Failure is a path to success

Book One

Many years ago I decided to spend the summer rereading through 100 of my favorite childhood books. One of the things I noticed on my re-read is that authors’ first books or the first book of a series didn’t live up to my memory of them. That my memory conflated the character development from all of the books in a series and overlayed it on the events of the first book.

This was particularly illuminating for me because for my first “SRS RITR BZNS” project I’d decided to write a big fat epic fantasy cycle… and it wasn’t going well. You see, I couldn’t fit everything in. First I wrote a draft of Book 1, but then I discovered that left too much out, so I wrote a prequel. There were two side stories I wanted to explore so I wrote two novellas, then there were the short stories… and each one was a little better than the last, but my best work was also the least useful as it required everything else for context. So I had ~  700K words and nothing to submit.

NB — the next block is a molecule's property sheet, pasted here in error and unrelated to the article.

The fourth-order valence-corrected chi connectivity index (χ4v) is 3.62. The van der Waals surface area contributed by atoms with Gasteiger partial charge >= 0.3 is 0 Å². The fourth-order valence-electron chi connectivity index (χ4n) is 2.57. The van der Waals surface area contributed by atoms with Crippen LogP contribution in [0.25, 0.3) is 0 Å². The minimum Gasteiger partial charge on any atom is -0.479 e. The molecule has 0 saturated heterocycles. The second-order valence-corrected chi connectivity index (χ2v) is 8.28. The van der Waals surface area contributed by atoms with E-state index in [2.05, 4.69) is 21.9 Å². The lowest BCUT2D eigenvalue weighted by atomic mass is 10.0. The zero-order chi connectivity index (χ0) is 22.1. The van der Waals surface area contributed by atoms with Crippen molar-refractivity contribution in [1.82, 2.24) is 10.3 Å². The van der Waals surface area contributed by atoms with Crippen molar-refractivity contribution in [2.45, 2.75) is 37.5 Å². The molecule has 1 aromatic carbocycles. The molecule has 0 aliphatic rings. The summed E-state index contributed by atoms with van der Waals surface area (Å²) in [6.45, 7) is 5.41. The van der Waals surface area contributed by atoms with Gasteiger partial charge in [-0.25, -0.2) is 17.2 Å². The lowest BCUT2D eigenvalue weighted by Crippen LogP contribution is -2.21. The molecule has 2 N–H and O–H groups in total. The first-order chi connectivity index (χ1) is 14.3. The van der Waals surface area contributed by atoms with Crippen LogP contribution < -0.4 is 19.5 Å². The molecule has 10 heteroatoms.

After my re-read I realized all of my favorite authors had been learning as they went too. When I thought long and hard about it, I realized I was not a good enough writer to currently write the big fat epic fantasy cycle (I’m still not). And I could either continue to plink away at that world in bits and drabs until I was, or I could shift my focus to things I WAS good enough to write NOW and work to get them published as I continued to improve. It was going to take the same amount of time and writing either way.

I’d like to say that everything turned around immediately and I started publishing stuff right away, but that didn’t quite happen. I wrote another novel first, one I’m still revising for submission (novels take a long time to fix all the fiddly bits). What changed was I saw a call for stories from an editor I knew well enough that when I came up with a off-beat story, I knew it was the sort of stuff he’d dig. So I wrote it. And it was. And it was published. And I just keep building on that. It still feels like I’m pushing a boulder, but it isn’t uphill both ways in the snow anymore.

Walking away from the big fat fantasy cycle and writing something else gave me the confidence to try other things and start submitting. So that’s how I learned to give up and start succeeding.